It shifts the thinking away from providing reports and responding to data requests and instead, toward a deeper recognition of how these results impact the organization as a whole.
The challenge for analysts is that many of the skills needed to be a fantastic analyst are vastly different from the skills required to be a great consultant. Data analysts are expected to be well-versed in statistics and mathematics, and adept at coding. They need to understand the technical side of things, and they often communicate with other technically-minded people in their day-to-day work. They also tend to be extremely detail-oriented when conducting their analyses.
These are very different traits than a business consultant.
A business consultant needs to be able to see the big picture and how everything fits together in the overall business strategy. They cannot get lost in the technical side of things, and need to be able to clearly communicate the business implications with other non-technical stakeholders. When dealing with analysis, they ask themselves, “What would the decision-makers do with this number? Is it useful? If not, what should we be looking at instead?”
From a consultant’s perspective, it’s not necessarily valuable to explain the technical process behind the analysis. Instead, they must focus on interpreting and communicating the business impact of their results, while positioning such insights in a manner that is both well received and comprehensible to their audience. They tell a story with the data. And stories resonate with people.
Treat your analysts like business consultants. Your analytics team should not just be viewed as the quantitative people. Give them access to, and encourage them to immerse themselves in the qualitative factors influencing the analysis.
Empower them to form stories out of the data to present options that address challenges or goals based on a deep understanding of the organization’s objectives and strategy.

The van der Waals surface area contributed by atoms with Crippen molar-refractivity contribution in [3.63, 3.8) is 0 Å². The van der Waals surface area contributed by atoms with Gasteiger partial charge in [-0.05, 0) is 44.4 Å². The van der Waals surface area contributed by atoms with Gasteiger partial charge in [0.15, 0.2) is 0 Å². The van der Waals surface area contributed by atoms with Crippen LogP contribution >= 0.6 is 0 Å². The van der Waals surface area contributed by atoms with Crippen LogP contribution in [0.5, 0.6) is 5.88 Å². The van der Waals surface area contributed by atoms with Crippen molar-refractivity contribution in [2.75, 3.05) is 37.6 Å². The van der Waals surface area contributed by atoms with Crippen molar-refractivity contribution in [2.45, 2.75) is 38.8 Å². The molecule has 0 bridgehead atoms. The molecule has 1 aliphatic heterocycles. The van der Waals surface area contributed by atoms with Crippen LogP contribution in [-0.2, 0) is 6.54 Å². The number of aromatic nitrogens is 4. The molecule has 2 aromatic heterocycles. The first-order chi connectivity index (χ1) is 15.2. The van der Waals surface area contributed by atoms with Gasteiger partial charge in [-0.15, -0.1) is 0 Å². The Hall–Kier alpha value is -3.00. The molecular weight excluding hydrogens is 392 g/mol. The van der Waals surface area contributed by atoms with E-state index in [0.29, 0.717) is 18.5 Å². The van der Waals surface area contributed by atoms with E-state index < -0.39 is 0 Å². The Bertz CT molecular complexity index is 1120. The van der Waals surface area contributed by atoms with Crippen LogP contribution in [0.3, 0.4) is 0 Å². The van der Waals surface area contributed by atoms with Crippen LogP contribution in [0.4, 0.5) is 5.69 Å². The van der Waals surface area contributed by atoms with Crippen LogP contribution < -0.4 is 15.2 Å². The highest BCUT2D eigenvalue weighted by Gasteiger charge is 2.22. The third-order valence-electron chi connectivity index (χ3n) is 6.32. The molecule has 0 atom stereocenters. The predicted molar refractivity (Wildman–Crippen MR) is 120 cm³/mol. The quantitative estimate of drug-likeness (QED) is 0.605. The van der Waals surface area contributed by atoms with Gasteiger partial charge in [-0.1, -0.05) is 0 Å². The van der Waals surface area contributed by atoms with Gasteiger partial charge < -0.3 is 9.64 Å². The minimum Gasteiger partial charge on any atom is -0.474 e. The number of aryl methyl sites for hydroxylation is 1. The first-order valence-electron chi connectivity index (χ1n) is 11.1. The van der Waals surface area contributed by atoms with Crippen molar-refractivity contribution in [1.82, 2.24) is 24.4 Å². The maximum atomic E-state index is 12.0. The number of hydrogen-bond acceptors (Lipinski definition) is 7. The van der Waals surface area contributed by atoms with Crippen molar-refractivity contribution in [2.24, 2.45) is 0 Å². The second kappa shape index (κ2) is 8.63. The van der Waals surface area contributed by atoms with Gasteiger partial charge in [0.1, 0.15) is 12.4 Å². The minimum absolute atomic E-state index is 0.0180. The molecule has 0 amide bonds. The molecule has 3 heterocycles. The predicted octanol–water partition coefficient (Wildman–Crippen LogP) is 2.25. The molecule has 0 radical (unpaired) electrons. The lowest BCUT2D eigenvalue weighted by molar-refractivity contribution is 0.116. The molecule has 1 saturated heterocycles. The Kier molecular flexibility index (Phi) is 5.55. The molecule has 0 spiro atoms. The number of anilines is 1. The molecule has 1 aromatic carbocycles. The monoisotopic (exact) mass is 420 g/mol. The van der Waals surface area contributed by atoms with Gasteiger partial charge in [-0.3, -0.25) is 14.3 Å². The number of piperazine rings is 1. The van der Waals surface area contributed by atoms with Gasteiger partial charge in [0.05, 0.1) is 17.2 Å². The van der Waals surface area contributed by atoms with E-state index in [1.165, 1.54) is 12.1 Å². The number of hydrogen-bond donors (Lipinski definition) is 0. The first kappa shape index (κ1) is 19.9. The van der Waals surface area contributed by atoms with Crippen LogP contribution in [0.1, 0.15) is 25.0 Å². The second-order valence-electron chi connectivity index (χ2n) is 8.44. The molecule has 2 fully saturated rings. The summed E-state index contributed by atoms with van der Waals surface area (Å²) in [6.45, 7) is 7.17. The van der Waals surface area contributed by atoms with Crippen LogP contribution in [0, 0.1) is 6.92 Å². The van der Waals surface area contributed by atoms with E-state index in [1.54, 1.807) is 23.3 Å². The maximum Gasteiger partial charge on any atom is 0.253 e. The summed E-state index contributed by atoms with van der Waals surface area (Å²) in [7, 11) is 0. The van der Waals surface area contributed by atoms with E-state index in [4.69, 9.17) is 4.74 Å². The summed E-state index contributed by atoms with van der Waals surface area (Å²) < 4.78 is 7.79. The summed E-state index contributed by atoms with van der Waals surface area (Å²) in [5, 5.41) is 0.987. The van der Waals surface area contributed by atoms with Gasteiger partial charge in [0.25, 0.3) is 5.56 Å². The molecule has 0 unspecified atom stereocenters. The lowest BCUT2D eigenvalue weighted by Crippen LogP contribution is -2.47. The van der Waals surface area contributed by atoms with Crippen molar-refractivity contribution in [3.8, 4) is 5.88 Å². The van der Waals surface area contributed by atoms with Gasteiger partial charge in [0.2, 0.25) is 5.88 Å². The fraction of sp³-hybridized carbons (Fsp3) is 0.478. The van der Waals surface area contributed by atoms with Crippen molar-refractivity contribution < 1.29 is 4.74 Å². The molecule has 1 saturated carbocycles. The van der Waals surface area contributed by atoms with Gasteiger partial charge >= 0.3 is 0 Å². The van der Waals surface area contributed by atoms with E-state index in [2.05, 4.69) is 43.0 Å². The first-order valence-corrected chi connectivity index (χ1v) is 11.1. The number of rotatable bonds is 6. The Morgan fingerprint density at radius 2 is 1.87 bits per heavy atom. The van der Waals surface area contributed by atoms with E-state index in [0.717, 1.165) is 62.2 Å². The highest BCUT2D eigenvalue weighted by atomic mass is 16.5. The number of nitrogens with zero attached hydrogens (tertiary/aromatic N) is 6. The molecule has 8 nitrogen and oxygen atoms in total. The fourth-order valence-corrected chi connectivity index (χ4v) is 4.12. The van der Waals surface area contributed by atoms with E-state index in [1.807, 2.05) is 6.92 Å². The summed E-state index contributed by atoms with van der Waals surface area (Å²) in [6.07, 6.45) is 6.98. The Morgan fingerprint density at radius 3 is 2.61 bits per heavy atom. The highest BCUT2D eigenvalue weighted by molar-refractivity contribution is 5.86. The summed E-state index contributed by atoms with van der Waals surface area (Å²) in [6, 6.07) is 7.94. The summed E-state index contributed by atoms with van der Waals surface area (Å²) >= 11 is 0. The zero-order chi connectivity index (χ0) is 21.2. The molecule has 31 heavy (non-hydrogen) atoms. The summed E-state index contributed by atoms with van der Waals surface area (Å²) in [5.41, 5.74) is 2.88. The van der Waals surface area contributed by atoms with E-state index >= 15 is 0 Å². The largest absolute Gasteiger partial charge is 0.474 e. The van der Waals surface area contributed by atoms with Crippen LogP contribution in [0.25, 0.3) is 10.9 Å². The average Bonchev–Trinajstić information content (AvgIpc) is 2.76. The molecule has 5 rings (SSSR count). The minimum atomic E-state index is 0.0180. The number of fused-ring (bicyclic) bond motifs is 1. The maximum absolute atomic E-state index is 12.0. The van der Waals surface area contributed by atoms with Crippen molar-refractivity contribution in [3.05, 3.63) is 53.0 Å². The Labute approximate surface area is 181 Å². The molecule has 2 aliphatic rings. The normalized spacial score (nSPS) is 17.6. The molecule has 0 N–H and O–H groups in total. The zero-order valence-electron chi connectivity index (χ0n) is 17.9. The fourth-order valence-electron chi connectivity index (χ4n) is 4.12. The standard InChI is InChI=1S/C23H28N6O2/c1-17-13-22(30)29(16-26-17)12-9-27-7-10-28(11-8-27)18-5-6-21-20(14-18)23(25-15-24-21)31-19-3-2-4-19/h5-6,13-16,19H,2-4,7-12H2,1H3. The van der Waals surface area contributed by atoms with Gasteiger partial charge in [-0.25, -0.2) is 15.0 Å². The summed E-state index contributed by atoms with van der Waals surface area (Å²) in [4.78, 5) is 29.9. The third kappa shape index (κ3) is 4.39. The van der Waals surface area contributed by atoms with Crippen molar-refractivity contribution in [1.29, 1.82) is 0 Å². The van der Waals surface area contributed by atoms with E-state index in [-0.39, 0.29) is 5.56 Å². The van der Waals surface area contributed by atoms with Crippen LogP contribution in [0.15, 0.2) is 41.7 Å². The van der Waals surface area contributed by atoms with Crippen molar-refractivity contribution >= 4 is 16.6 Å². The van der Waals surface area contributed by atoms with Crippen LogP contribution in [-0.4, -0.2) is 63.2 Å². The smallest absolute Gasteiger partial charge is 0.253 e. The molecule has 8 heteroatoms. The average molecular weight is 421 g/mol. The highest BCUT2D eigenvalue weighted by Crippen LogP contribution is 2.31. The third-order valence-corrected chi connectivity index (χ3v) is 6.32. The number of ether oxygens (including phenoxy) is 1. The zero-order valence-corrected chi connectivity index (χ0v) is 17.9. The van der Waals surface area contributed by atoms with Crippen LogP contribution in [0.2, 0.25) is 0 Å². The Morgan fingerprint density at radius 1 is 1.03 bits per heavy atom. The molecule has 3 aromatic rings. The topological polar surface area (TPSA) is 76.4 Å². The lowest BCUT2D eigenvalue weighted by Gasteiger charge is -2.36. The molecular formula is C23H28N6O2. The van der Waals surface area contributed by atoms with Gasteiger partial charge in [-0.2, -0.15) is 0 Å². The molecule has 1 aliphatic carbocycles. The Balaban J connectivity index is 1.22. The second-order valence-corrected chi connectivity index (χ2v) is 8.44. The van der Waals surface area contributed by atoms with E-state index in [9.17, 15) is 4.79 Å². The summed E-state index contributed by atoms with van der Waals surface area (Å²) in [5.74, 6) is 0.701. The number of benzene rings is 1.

This means you need to open the door for them to have access to these conversations. Make it part of their onboarding. Add contextual business learnings into their learning path strategy. Periodically include them in senior level meetings, even if only a fly on the wall, so that they can hear first-hand what is important to the organization and how they can leverage the data to support those initiatives.
With this subtle shift in mindset and approach to the data analysis within the context of the overall business strategy, data analysts will provide more value to organizations. In turn, key internal stakeholders will be able to make stronger and more effective decisions, and take action on the insights provided.
Empower your data analysts to believe in the critical role they play in how your organization uses, interprets, and makes decisions based on the data they collect. Expect that they can go beyond simply running reports and take a more proactive story-telling approach that uncovers previously unknown trends, opportunities, or challenges.
In order to drive real results, organizations need to understand that analysis is more about finding the value behind the rows of data. Analytics is the path to unlocking actionable insights. If you would like to discuss how to get more value from your analysts, talk to Trendline today.